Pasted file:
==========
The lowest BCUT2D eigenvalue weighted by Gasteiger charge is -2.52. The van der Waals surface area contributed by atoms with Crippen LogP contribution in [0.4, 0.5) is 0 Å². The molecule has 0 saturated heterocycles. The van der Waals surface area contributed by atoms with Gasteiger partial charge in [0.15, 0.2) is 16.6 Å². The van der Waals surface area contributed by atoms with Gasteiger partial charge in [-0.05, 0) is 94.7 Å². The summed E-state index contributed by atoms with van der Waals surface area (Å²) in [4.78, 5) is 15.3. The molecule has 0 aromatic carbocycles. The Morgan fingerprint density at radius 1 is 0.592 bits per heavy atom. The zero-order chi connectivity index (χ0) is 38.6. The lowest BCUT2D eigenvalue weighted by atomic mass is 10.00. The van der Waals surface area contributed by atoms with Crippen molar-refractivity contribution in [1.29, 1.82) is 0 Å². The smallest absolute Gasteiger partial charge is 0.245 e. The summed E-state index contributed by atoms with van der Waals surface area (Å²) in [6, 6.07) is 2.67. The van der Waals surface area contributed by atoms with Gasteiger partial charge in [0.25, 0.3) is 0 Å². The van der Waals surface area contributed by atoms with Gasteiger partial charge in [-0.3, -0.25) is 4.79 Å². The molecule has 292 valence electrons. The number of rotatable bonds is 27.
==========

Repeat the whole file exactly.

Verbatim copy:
The lowest BCUT2D eigenvalue weighted by Gasteiger charge is -2.52. The van der Waals surface area contributed by atoms with Crippen LogP contribution in [0.4, 0.5) is 0 Å². The molecule has 0 saturated heterocycles. The van der Waals surface area contributed by atoms with Gasteiger partial charge in [0.15, 0.2) is 16.6 Å². The van der Waals surface area contributed by atoms with Gasteiger partial charge in [-0.05, 0) is 94.7 Å². The summed E-state index contributed by atoms with van der Waals surface area (Å²) in [4.78, 5) is 15.3. The molecule has 0 aromatic carbocycles. The Morgan fingerprint density at radius 1 is 0.592 bits per heavy atom. The zero-order chi connectivity index (χ0) is 38.6. The lowest BCUT2D eigenvalue weighted by atomic mass is 10.00. The van der Waals surface area contributed by atoms with Crippen molar-refractivity contribution in [1.29, 1.82) is 0 Å². The smallest absolute Gasteiger partial charge is 0.245 e. The summed E-state index contributed by atoms with van der Waals surface area (Å²) in [6, 6.07) is 2.67. The van der Waals surface area contributed by atoms with Gasteiger partial charge in [0.25, 0.3) is 0 Å². The van der Waals surface area contributed by atoms with Gasteiger partial charge in [-0.3, -0.25) is 4.79 Å². The molecule has 292 valence electrons. The number of rotatable bonds is 27.